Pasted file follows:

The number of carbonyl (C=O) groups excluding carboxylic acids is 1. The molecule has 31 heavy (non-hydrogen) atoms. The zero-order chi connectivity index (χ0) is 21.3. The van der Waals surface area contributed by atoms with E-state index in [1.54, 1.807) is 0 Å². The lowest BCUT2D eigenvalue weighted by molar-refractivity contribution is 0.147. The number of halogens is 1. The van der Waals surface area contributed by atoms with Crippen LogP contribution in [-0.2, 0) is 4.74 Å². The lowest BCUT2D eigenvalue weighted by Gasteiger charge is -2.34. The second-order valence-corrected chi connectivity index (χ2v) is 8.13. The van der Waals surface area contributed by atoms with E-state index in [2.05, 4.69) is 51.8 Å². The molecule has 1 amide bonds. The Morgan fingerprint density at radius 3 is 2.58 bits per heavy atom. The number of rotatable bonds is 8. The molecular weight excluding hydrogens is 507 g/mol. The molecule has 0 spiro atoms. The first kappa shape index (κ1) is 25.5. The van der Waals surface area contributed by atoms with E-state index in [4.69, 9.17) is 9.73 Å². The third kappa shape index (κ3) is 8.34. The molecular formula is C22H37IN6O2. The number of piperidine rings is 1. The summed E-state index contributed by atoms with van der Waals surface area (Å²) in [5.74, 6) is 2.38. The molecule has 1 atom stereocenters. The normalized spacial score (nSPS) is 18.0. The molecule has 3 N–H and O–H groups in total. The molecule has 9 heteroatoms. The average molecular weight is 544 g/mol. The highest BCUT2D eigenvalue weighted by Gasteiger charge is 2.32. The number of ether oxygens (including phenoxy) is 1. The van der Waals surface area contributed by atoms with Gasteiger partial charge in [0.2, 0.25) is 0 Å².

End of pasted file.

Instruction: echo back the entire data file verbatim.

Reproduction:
The number of carbonyl (C=O) groups excluding carboxylic acids is 1. The molecule has 31 heavy (non-hydrogen) atoms. The zero-order chi connectivity index (χ0) is 21.3. The van der Waals surface area contributed by atoms with E-state index in [1.54, 1.807) is 0 Å². The lowest BCUT2D eigenvalue weighted by molar-refractivity contribution is 0.147. The number of halogens is 1. The van der Waals surface area contributed by atoms with Crippen LogP contribution in [-0.2, 0) is 4.74 Å². The lowest BCUT2D eigenvalue weighted by Gasteiger charge is -2.34. The second-order valence-corrected chi connectivity index (χ2v) is 8.13. The van der Waals surface area contributed by atoms with E-state index in [2.05, 4.69) is 51.8 Å². The molecule has 1 amide bonds. The Morgan fingerprint density at radius 3 is 2.58 bits per heavy atom. The number of rotatable bonds is 8. The molecular weight excluding hydrogens is 507 g/mol. The molecule has 0 spiro atoms. The first kappa shape index (κ1) is 25.5. The van der Waals surface area contributed by atoms with E-state index in [4.69, 9.17) is 9.73 Å². The third kappa shape index (κ3) is 8.34. The molecular formula is C22H37IN6O2. The number of piperidine rings is 1. The summed E-state index contributed by atoms with van der Waals surface area (Å²) in [5.74, 6) is 2.38. The molecule has 1 atom stereocenters. The normalized spacial score (nSPS) is 18.0. The molecule has 3 N–H and O–H groups in total. The molecule has 9 heteroatoms. The average molecular weight is 544 g/mol. The highest BCUT2D eigenvalue weighted by Gasteiger charge is 2.32. The number of ether oxygens (including phenoxy) is 1. The van der Waals surface area contributed by atoms with Gasteiger partial charge in [0.2, 0.25) is 0 Å².